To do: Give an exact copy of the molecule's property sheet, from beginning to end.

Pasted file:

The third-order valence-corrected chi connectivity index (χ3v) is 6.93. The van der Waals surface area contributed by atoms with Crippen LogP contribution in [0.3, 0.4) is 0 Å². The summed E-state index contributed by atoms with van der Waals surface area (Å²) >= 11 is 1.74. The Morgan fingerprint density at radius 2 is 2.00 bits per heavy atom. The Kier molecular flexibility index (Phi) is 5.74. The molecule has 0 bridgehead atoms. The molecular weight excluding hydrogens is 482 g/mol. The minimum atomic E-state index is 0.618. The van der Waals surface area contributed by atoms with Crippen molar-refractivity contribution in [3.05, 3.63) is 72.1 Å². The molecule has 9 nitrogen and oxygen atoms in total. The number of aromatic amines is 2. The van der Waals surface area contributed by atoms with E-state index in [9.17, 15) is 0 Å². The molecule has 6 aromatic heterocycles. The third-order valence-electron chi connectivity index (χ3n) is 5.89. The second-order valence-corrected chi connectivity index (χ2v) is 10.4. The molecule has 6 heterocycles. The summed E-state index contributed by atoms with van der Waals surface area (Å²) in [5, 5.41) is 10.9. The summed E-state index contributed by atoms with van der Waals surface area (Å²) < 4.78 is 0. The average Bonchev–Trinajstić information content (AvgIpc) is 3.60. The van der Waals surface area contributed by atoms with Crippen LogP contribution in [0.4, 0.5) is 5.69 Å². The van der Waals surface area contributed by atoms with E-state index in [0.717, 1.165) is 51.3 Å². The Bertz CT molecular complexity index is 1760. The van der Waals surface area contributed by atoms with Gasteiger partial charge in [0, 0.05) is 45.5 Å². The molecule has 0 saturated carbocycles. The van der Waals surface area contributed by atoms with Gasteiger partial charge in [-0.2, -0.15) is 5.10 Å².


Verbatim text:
The third-order valence-corrected chi connectivity index (χ3v) is 6.93. The van der Waals surface area contributed by atoms with Crippen LogP contribution in [0.3, 0.4) is 0 Å². The summed E-state index contributed by atoms with van der Waals surface area (Å²) >= 11 is 1.74. The Morgan fingerprint density at radius 2 is 2.00 bits per heavy atom. The Kier molecular flexibility index (Phi) is 5.74. The molecule has 0 bridgehead atoms. The molecular weight excluding hydrogens is 482 g/mol. The minimum atomic E-state index is 0.618. The van der Waals surface area contributed by atoms with Crippen molar-refractivity contribution in [3.05, 3.63) is 72.1 Å². The molecule has 9 nitrogen and oxygen atoms in total. The number of aromatic amines is 2. The van der Waals surface area contributed by atoms with E-state index in [9.17, 15) is 0 Å². The molecule has 6 aromatic heterocycles. The third-order valence-electron chi connectivity index (χ3n) is 5.89. The second-order valence-corrected chi connectivity index (χ2v) is 10.4. The molecule has 6 heterocycles. The summed E-state index contributed by atoms with van der Waals surface area (Å²) in [5, 5.41) is 10.9. The summed E-state index contributed by atoms with van der Waals surface area (Å²) < 4.78 is 0. The average Bonchev–Trinajstić information content (AvgIpc) is 3.60. The van der Waals surface area contributed by atoms with Crippen LogP contribution in [0.4, 0.5) is 5.69 Å². The van der Waals surface area contributed by atoms with E-state index in [0.717, 1.165) is 51.3 Å². The Bertz CT molecular complexity index is 1760. The van der Waals surface area contributed by atoms with Gasteiger partial charge in [0, 0.05) is 45.5 Å². The molecule has 0 saturated carbocycles. The van der Waals surface area contributed by atoms with Gasteiger partial charge in [-0.2, -0.15) is 5.10 Å².